Never say never with flash . . .
I like using flash occasionally on bright sunny days, believe it or not, to fill in shadows when the sun is behind the subject . . . . . thereby creating the effect of light from both behind and ahead.
Backlighting from the sun, front lighting with the flash. It can create an ethereal glow around your subject.
EDIT: I changed this to a more recent picture, flash during the day with the sun behind the subject, light coming from two directions. Without flash in this picture, Abby's face would be in dark shadow.
Freeze a subject while having the background in motion, called "panning."
The further you are away from the subject you are panning, the less blur as the arc of the camera motion is less noticeable as in this example of Keeper:
Or have the foreground in motion, with the background stationary, like this picture of an English town passing through the trees, taken from a train last month while I was in England.
Have your picture suggest a story . . . Keeper in the forest looking down into a vast valley. This is an actual picture altered by photoshop to look like a painting but the principle is there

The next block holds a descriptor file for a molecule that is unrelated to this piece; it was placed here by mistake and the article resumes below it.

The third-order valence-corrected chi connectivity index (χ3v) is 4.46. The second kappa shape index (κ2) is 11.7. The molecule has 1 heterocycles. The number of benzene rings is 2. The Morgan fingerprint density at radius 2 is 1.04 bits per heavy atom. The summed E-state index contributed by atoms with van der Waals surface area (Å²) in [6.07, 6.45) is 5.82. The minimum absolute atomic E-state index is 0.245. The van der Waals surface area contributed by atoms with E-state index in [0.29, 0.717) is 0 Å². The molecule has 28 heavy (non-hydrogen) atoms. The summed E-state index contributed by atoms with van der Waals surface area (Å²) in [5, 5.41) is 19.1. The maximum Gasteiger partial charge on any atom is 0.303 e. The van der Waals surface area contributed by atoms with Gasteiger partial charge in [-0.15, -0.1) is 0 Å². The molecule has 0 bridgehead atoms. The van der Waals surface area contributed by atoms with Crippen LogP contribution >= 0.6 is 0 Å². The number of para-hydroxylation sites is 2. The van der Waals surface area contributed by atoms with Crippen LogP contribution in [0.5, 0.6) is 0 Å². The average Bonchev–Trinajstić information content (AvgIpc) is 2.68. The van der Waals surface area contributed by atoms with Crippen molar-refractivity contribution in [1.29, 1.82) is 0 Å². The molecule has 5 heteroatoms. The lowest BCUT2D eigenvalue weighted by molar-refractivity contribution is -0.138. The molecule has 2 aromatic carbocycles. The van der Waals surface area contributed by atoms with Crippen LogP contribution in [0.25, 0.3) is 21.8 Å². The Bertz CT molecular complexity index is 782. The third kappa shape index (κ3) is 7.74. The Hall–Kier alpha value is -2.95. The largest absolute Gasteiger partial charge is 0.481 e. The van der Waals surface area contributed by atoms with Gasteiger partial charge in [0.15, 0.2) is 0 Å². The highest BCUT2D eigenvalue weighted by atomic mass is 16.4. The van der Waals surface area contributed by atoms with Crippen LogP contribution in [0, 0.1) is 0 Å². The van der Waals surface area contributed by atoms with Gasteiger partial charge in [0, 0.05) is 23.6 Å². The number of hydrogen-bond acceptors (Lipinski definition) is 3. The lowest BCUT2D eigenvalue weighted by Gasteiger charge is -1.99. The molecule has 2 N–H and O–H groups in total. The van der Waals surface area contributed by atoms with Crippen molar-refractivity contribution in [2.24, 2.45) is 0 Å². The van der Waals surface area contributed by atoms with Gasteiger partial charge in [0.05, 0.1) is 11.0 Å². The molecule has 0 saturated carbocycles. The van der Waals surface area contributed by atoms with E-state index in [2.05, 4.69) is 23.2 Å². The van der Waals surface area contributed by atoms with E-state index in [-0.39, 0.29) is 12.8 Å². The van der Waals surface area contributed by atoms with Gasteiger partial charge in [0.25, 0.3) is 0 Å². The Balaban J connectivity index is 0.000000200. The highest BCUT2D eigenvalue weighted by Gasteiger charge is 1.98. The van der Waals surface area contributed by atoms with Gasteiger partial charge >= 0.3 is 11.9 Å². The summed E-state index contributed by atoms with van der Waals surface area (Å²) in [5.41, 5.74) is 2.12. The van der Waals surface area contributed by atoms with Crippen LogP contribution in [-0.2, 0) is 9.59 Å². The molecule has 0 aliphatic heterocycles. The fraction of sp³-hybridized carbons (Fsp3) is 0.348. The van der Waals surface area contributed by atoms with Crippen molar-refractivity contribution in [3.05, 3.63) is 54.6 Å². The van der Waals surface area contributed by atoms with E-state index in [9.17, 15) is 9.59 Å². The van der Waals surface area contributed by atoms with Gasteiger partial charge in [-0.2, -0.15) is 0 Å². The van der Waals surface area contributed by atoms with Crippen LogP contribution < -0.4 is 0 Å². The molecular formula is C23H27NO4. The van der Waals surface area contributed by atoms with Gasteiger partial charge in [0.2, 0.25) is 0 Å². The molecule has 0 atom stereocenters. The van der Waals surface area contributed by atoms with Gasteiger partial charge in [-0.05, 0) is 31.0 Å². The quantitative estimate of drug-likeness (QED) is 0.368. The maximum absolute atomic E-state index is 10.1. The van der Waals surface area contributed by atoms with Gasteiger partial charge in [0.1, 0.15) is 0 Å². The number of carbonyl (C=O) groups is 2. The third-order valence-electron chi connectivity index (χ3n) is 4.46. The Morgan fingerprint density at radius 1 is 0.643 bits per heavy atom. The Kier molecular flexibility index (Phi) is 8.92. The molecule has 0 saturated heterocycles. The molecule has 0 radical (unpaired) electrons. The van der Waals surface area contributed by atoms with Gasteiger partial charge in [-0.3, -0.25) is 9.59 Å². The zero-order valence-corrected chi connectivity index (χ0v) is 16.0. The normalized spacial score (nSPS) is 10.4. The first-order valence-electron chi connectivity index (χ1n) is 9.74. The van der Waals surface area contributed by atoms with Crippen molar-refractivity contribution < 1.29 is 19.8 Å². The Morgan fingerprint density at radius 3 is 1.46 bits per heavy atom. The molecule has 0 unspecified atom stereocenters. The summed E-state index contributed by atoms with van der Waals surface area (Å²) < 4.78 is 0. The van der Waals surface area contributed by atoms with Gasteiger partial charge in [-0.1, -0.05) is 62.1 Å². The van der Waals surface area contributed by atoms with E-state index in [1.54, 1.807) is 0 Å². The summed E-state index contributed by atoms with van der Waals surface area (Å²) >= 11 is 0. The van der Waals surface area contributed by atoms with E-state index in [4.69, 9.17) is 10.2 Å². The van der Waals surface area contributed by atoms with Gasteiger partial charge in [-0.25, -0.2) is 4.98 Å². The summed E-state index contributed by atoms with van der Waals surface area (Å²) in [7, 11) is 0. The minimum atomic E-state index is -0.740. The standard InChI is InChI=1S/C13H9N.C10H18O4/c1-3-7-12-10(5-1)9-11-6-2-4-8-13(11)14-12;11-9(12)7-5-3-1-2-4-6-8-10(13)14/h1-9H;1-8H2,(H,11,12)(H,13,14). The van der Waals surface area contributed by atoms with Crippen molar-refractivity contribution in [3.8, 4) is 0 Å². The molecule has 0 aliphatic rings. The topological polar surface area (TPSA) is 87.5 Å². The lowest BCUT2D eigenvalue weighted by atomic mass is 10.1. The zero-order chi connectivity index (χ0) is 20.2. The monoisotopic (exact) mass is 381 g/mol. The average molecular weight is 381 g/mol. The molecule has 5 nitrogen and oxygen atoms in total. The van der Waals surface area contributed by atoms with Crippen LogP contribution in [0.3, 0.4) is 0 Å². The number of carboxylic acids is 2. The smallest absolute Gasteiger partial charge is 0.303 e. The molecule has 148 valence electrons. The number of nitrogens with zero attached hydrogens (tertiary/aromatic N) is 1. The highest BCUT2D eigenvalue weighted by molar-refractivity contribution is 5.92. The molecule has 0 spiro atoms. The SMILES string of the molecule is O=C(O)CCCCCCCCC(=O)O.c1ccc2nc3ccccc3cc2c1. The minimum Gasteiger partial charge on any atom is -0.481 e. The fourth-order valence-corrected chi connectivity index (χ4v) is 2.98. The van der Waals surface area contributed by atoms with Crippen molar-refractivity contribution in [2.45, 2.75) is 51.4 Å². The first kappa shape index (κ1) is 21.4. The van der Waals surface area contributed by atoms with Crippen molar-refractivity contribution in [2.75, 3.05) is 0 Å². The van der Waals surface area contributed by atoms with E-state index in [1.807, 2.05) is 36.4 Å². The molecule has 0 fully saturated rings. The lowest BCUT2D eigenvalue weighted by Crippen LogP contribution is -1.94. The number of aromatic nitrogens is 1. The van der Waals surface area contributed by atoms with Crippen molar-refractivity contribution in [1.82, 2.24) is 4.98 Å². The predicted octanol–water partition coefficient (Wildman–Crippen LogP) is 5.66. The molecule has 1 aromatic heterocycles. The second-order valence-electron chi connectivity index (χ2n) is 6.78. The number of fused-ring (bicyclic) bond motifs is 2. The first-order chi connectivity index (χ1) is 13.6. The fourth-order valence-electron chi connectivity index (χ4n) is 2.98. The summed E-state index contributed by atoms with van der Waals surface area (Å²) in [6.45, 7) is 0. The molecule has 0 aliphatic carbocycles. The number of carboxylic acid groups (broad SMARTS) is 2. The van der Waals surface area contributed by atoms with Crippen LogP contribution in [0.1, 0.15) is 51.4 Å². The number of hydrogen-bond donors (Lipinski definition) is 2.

Use lighting to create interest, my wife Carol walking across Millennium Bridge towards St. Paul's Cathedral.
And don't be shy about catching people in unusual situations, a Monty Python In Search Of the Holy Grail celebrator with shrubbery on his face in Russell Square in London.:
Below, an example of silhouetting against the sun for effect. One light source from behind the object but you don't use the flash. And you let your camera get its light reading from the sun, therefore making the dog darker and bringing out the frost on the window.
And, as noted above, get a digital so you can take thousands, allowing you to discard all but hundreds. . . . .
Just a few things.